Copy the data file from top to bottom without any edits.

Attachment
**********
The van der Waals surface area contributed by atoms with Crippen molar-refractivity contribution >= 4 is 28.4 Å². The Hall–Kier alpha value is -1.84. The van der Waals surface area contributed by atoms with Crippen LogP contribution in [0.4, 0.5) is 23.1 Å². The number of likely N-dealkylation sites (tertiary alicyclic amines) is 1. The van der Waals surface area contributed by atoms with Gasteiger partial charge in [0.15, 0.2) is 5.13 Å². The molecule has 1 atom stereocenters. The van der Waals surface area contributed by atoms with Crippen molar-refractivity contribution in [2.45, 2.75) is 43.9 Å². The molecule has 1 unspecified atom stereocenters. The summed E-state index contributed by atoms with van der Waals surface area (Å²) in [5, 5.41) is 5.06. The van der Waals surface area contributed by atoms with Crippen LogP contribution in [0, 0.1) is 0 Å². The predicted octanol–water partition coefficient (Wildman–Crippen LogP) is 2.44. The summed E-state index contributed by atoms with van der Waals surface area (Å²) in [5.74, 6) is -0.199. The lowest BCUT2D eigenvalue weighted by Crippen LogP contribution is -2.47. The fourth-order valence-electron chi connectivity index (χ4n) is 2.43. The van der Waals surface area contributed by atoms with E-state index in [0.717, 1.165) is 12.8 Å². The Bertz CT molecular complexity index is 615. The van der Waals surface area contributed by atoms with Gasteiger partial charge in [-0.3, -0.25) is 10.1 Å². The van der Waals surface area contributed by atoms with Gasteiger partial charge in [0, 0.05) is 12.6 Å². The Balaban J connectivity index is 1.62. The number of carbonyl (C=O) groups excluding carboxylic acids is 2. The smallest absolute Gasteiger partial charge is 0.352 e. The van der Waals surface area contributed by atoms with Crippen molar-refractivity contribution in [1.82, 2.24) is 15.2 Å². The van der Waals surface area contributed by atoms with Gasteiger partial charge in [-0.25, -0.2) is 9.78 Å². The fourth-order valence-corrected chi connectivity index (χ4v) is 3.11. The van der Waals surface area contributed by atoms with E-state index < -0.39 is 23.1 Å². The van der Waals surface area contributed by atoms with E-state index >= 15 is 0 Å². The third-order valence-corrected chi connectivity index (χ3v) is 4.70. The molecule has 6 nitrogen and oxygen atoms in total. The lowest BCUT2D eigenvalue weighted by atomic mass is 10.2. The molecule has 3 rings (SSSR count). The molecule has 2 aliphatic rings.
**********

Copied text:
The van der Waals surface area contributed by atoms with Crippen molar-refractivity contribution >= 4 is 28.4 Å². The Hall–Kier alpha value is -1.84. The van der Waals surface area contributed by atoms with Crippen LogP contribution in [0.4, 0.5) is 23.1 Å². The number of likely N-dealkylation sites (tertiary alicyclic amines) is 1. The van der Waals surface area contributed by atoms with Gasteiger partial charge in [0.15, 0.2) is 5.13 Å². The molecule has 1 atom stereocenters. The van der Waals surface area contributed by atoms with Crippen molar-refractivity contribution in [2.45, 2.75) is 43.9 Å². The molecule has 1 unspecified atom stereocenters. The summed E-state index contributed by atoms with van der Waals surface area (Å²) in [5, 5.41) is 5.06. The van der Waals surface area contributed by atoms with Crippen LogP contribution in [0, 0.1) is 0 Å². The predicted octanol–water partition coefficient (Wildman–Crippen LogP) is 2.44. The summed E-state index contributed by atoms with van der Waals surface area (Å²) in [5.74, 6) is -0.199. The lowest BCUT2D eigenvalue weighted by Crippen LogP contribution is -2.47. The fourth-order valence-electron chi connectivity index (χ4n) is 2.43. The van der Waals surface area contributed by atoms with E-state index in [0.717, 1.165) is 12.8 Å². The Bertz CT molecular complexity index is 615. The van der Waals surface area contributed by atoms with Gasteiger partial charge in [-0.3, -0.25) is 10.1 Å². The van der Waals surface area contributed by atoms with Gasteiger partial charge in [0, 0.05) is 12.6 Å². The Balaban J connectivity index is 1.62. The number of carbonyl (C=O) groups excluding carboxylic acids is 2. The smallest absolute Gasteiger partial charge is 0.352 e. The van der Waals surface area contributed by atoms with Crippen molar-refractivity contribution in [1.82, 2.24) is 15.2 Å². The van der Waals surface area contributed by atoms with Gasteiger partial charge in [-0.25, -0.2) is 9.78 Å². The fourth-order valence-corrected chi connectivity index (χ4v) is 3.11. The van der Waals surface area contributed by atoms with E-state index < -0.39 is 23.1 Å². The van der Waals surface area contributed by atoms with E-state index >= 15 is 0 Å². The third-order valence-corrected chi connectivity index (χ3v) is 4.70. The molecule has 6 nitrogen and oxygen atoms in total. The lowest BCUT2D eigenvalue weighted by atomic mass is 10.2. The molecule has 3 rings (SSSR count). The molecule has 2 aliphatic rings.